Get a Move On

1 November 2019


Cogito Ergo Non Serviam

House Passes Impeachment Process Resolution


The House of Representatives voted 232 to 196, with 4 not voting, to approve the rules by which the House will proceed on the question of impeaching Donald Trump. Not a single Republican voted for the rules, and only 2 Democrats voted against. The party-line vote is hardly a surprise as there is no incentive to buck party leadership over a procedural vote. The stage is now set for televised hearings. These are the vital ingredient in shifting public opinion from a 52-48 split in favor of impeachment and removal of the president to a 60-40 or 70-30 divide. Without that change, the Senate will never vote to remove the president.

The vote served another function, a nakedly political one. The Republicans have complained that the process has been unfair and has not been transparent. If that is the case, that is their fault as the rules were last revised in 2015 when John Boehner was Speaker and the GOP held the majority. Nevertheless, they demanded a full vote of the House on impeachment. Now, they have had that; the process now has the approval of the House. They can continue to whine that the situation is unfair, but they have had their vote.

On the substance, the GOP still has to figure out how to address the charge that the president withheld defense aid to Ukraine to pressure Kyiv into supplying dirt on Hunter Biden and his father the former vice president. The problem is that the White House has issued a Memorandum of Conversation (it's not a transcript no matter what the president claims. The document opens by stating it is not a verbatim transcript). In that MemCon, the president has an exchange with his Ukrainian counterpart that is smoking-gun proof of the charge.

The Republican situation is going to get worse with the release of the depositions given in closed hearings to the Intelligence Committee. That could begin next week. Then, the TV cameras will come into the hearing room, and witnesses begin telling their stories directly to the American people.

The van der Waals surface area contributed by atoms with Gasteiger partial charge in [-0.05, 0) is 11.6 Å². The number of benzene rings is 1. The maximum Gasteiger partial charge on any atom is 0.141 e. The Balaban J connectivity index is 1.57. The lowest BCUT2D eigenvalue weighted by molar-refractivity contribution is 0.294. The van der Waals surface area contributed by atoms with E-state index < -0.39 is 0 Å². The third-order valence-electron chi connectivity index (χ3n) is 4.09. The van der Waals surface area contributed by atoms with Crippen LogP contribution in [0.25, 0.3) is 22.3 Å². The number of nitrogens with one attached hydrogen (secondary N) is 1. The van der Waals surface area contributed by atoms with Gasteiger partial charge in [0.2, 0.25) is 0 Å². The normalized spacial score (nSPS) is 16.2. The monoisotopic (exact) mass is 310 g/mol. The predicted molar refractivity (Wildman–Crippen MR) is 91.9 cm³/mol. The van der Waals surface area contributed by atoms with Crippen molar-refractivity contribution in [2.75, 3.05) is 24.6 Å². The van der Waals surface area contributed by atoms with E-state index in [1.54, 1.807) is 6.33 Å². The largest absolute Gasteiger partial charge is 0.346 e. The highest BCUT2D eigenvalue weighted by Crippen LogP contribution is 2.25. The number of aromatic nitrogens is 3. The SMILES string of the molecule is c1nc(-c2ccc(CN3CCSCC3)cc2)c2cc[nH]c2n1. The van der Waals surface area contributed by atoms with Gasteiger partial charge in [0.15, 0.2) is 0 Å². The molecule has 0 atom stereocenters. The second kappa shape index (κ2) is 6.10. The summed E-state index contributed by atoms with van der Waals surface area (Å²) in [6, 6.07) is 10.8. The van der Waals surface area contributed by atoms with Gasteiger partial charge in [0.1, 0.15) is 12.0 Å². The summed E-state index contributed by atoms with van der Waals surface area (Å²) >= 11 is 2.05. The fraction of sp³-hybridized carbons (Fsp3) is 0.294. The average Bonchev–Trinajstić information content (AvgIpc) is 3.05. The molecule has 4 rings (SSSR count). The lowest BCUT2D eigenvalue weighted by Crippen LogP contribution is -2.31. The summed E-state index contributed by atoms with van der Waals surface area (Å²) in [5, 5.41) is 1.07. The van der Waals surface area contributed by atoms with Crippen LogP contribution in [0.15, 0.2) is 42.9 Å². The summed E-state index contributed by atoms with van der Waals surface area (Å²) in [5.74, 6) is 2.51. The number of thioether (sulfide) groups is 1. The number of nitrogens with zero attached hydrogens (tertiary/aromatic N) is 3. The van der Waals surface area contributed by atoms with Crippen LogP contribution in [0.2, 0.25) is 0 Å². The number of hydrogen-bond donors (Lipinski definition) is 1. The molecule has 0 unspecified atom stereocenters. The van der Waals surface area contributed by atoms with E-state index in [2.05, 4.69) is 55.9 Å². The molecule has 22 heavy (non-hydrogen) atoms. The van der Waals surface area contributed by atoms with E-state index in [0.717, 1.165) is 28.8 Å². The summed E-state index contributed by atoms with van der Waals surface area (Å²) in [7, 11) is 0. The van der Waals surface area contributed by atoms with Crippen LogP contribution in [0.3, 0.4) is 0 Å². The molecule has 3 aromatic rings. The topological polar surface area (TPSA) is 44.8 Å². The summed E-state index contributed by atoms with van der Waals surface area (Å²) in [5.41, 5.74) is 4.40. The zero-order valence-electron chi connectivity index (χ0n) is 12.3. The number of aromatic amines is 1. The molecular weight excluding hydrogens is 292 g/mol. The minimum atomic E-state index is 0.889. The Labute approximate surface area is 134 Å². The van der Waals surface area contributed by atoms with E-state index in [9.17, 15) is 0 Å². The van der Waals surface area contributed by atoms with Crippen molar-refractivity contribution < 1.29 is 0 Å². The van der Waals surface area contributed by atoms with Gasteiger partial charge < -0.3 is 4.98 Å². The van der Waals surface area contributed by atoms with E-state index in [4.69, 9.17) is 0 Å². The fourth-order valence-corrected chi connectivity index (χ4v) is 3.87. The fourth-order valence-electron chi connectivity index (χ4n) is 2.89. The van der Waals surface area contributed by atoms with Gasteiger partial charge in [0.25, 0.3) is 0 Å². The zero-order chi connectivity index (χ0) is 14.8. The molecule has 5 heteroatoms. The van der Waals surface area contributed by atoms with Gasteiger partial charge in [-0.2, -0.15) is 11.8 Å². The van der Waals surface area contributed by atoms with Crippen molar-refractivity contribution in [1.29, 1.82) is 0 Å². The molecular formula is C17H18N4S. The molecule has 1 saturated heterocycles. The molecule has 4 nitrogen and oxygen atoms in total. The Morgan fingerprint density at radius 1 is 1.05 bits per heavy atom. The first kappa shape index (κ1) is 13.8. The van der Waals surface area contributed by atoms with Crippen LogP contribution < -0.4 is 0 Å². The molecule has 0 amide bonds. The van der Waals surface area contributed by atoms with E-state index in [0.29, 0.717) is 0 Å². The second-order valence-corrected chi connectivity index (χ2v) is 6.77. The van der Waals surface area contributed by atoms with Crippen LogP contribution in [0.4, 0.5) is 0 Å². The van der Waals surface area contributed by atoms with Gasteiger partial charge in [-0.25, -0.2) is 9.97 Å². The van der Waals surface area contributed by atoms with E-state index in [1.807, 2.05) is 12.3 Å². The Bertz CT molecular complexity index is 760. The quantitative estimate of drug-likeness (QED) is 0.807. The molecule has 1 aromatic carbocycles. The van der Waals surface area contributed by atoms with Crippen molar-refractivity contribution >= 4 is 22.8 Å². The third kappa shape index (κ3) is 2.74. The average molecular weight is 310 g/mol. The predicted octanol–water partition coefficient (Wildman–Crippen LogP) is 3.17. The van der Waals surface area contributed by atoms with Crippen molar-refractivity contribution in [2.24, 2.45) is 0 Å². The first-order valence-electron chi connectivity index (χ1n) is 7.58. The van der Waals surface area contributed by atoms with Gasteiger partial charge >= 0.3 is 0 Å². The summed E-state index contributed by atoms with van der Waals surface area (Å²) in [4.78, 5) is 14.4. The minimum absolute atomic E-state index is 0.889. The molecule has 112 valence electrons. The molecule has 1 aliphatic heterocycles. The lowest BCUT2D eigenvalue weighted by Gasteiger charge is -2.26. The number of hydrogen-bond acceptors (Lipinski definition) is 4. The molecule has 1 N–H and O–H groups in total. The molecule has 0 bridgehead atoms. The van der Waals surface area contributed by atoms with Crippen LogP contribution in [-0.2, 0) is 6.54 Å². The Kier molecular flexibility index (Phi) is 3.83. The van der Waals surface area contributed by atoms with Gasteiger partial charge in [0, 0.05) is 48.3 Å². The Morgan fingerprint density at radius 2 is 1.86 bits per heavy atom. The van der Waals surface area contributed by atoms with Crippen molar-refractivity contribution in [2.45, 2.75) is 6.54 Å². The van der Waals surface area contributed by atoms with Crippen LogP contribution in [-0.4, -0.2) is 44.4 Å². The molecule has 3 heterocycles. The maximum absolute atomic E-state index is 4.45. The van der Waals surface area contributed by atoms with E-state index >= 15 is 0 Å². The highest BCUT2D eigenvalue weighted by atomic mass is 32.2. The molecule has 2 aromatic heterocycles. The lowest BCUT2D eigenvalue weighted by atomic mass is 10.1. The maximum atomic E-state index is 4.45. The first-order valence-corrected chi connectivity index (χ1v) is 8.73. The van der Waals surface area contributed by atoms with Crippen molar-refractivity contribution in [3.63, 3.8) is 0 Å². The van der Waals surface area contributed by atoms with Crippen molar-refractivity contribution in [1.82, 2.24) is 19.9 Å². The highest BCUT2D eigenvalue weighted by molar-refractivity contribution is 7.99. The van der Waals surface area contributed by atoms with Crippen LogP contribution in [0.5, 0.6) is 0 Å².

The rule will allow 45 minutes for a professional staff member to ask questions of the witnesses on behalf of the Democrats and 45 minutes for the Republicans. After that, each member can have 5 minutes of follow-ups. The president will be allowed legal representation, conditional on the White House waiving executive privilege or other claims of immunity so witnesses can appear. On the whole, it appears fair, but more importantly, it will make for good TV, viewing that could change minds.

In the balance is the issue of what is and what is not acceptable in political campaigning. Heretofore, foreigners have not been able to participate in the selection of American presidents. Mr. Trump and his collaboration with the Russian intelligence services in 2016 challenged this idea. His moves against Ukraine suggest he is of the opinion that help, regardless of its origin and cleanliness, is welcome. If he is not impeached and removed from office for the offense, that will become the new normal by default.

It is for that reason that the country should not hold off and defeat Mr. Trump at the ballot box. Normalizing bad behvior is destructive of the fabric of the Republic. Moreover, how much more damage could his ignorant incompetence do in the remaining 15 months of his first term? Quite simply, the country can't wait.

© Copyright 2019 by The Kensington Review, Jeff Myhre, PhD, Editor. No part of this publication may be reproduced without written consent. Produced using Ubuntu Linux.

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